A final word: Go slow and don't settle. "If you go from eating burgers and fries to eating salads all the time, you're probably going to have some discomfort. So take it slow if you need to, and always eat foods you enjoy. I just refuse to eat anything that doesn't taste good."
Next week: Using plant-based meats.
Carrot Cardamom Cake with Lemon Cream Cheese Frosting
This fluffy and moist carrot cake features a hint of cardamom, crunchy hazelnuts and a refreshing lemon cream cheese frosting. From "Best of Vegan" by Kim-Julie Hansen (Harper Design, 2022).
For the cake:
• 2 tbsp. chia seeds
• 5 tbsp. water
• 2/3 cup soy milk
• 1 tbsp. apple cider vinegar
• 1/3 c. maple syrup
• 1/3 c. coconut sugar
• 1/4 tsp. grated nutmeg
• 1 tsp. ground cinnamon
• 1/2 tsp. ground cardamom
• 2 tsp. almond or vanilla extract
• 1/3 c. sunflower seed oil
• 1 c. flour
• 1 c. almond flour
• 2 tsp. baking powder
• 1 tsp. baking soda
• 1 1/2 c. grated carrots
• 1/3 c. chopped hazelnuts
For the frosting;
• 1 c. vegan cream cheese
• 3 tbsp. maple syrup
• Juice and grated zest of 1/2 lemon (1 tablespoon juice)
• 1 tsp. vanilla extract
• 1 pinch of ground cardamom
• 1 tablespoon tapioca starch, optional
• 2 tbsp. chopped hazelnuts
Preheat the oven to 350 degrees. Grease a 9-by-5-inch loaf pan or line it with parchment paper.
To prepare the cake: Prepare 2 chia "eggs" by mixing the chia seeds and water in a small bowl. Set aside to thicken for 2 to 3 minutes.
In a large bowl, mix the milk and vinegar and let rest for 2 to 3 minutes until it thickens.
Add the maple syrup, sugar, nutmeg, cinnamon, cardamom, almond extract and sunflower oil. Mix well, then add the all-purpose and almond flours, baking powder and baking soda, and mix again.
Fold in the chia "eggs," carrots and hazelnuts using a spatula, then transfer the cake batter to the prepared pan and bake for 1 hour to 1 hour and 10 minutes, or until a toothpick comes out clean.
To prepare the frosting: In the bowl of an electric mixer, combine cream cheese, syrup, lemon juice and zest, vanilla, cardamom and tapioca starch, if using. Mix until well-blended and smooth. Refrigerate until ready to use.
Let the cake cool before spreading the frosting on top with a spatula. Sprinkle with chopped hazelnuts before serving.
Chickpea Salad Sandwich
Note: Egg salad is one of my favorite things to eat, which made a later-in-life intolerance of egg yolks a real bummer. This satisfied the craving, and is a solid sandwich for anyone, not just those following a plant-based diet. Be sure to save the juice from the chickpeas (aquafaba) for another use, and tailor the add-ins to your own tastes. Kala namak is a Himalayan black salt that's actually pink, but it gives the salad an eggy flavor. It's widely available online. Adapted by Nicole Hvidsten from "The Complete Plant-Based Cookbook," by America's Test Kitchen.
• 2 (15-oz.) cans chickpeas, rinsed and divided (see Note)
• 1/2 c. plant-based or regular mayonnaise
• 1/2 tbsp. prepared ground mustard
• 1/4 c. water
• 1 tbsp. lemon juice
• 1/2 tsp. kala namak, optional (see Note)
• 2 ribs celery, finely chopped
• 1/3 c. dill pickles, finely chopped
• 2 green onions, sliced thin
• 2 tbsp. minced fresh parsley, dill or tarragon
• Salt and freshly ground black pepper, to taste
• 8 slices multigrain sandwich bread
• 4 butter lettuce leaves
Process 3/4 cup chickpeas, mayonnaise, mustard, water, lemon juice and kala namak in food processor until smooth, about 30 seconds, scraping down the sides of the bowl as needed.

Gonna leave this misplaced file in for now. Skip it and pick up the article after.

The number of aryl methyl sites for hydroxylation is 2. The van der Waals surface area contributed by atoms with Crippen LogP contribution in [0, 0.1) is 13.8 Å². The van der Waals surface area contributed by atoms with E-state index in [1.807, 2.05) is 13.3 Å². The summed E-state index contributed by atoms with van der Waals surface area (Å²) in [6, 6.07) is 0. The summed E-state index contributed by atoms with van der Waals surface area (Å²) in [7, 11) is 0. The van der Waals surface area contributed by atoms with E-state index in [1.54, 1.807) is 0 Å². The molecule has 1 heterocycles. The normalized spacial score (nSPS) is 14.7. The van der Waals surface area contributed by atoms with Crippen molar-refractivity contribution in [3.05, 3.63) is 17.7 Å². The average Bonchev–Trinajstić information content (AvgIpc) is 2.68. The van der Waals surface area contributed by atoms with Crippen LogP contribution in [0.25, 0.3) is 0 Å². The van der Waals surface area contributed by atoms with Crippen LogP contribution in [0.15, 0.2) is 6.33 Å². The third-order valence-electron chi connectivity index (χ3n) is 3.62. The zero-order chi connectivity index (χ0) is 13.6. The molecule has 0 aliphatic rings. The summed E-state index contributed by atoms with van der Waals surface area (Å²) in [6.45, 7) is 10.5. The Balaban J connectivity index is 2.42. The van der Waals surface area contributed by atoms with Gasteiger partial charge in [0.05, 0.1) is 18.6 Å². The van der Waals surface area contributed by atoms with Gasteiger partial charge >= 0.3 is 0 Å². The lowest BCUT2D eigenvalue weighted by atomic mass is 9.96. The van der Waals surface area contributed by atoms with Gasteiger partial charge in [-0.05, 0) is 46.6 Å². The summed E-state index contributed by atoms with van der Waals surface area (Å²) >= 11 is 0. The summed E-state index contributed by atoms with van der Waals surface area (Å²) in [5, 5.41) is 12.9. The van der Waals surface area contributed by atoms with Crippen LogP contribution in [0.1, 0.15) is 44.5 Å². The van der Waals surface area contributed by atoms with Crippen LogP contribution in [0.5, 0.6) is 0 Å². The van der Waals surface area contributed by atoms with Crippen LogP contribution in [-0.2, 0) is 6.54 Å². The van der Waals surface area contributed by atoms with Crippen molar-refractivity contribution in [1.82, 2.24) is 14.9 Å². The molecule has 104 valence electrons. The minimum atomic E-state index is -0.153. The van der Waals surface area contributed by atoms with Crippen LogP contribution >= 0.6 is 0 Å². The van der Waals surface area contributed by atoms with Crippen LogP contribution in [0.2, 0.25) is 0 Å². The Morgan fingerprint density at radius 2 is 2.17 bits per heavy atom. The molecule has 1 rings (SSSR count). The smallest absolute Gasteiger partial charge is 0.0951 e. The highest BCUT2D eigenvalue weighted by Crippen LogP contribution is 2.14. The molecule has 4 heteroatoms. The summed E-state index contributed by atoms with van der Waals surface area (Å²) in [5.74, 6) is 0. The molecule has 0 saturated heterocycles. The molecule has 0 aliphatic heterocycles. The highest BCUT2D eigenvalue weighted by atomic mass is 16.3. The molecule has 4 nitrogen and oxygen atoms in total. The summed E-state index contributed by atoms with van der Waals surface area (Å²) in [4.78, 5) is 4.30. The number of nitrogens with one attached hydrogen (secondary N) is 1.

Add remaining chickpeas to food processor and pulse just until coarsely chopped, with some larger pieces remaining, about 4 pulses. (A potato masher also works.)
Combine chickpea mixture, celery, pickles, green onions and parsley in a large bowl and season with salt and pepper to taste. Spread chickpea salad evenly over bread slices, top with lettuce leaves and remaining bread slices and serve.
Cacio e Pepe
This speedy vegan take on cacio e pepe utilizes a classic technique: Cook the pasta just short of al dente, reserve some of the starchy pasta water to add body to the sauce, then simmer the pasta in its sauce with a splash of pasta water, stirring vigorously until the sauce is emulsified. A spoonful of miso adds depth, and tangy nutritional yeast, widely available in supermarkets and co-ops, adds umami. Toasting the peppercorns boosts their flavor and softens them. From the New York Times.
• Kosher salt
• 1/3 c. nutritional yeast (see Note)
• 1/4 c. cashew butter
• 2 tbsp. white miso paste
• 1 tbsp. whole black peppercorns
• 16 oz. dried spaghetti
• 1/4 cup extra-virgin olive oil, plus more for drizzling
• 1/2 lemon, squeezed as needed, optional
Bring a large pot of lightly salted water to a boil over high heat. In a small bowl, add the nutritional yeast, cashew butter and miso and stir into a thick paste. Crush the peppercorns using the flat side of a knife. (Alternatively, you can roughly chop them or use a pepper grinder set to a coarse setting.)
Add the pasta to the boiling water, reduce the temperature to medium, and cook, stirring occasionally, about 2 minutes before al dente according to package instructions. Reserve 2 1/2 cups pasta cooking water, then drain the pasta.
Add 1/4 cup olive oil to the empty pot and heat over medium. Add about two-thirds of the crushed black peppercorns and toast, stirring frequently, until fragrant, 2 to 3 minutes.
Add the miso mixture and stir, then whisk in 1 3/4 cups reserved pasta water until sauce is smooth. Add the pasta to the sauce and cook over medium-high heat, tossing it constantly and vigorously with tongs, until the sauce is glossy and the pasta is fully al dente, 1 to 2 minutes. Add an extra splash of reserved pasta water to keep the sauce glossy, if needed.
Divide among bowls. Drizzle with olive oil, sprinkle with remaining crushed pepper and serve immediately.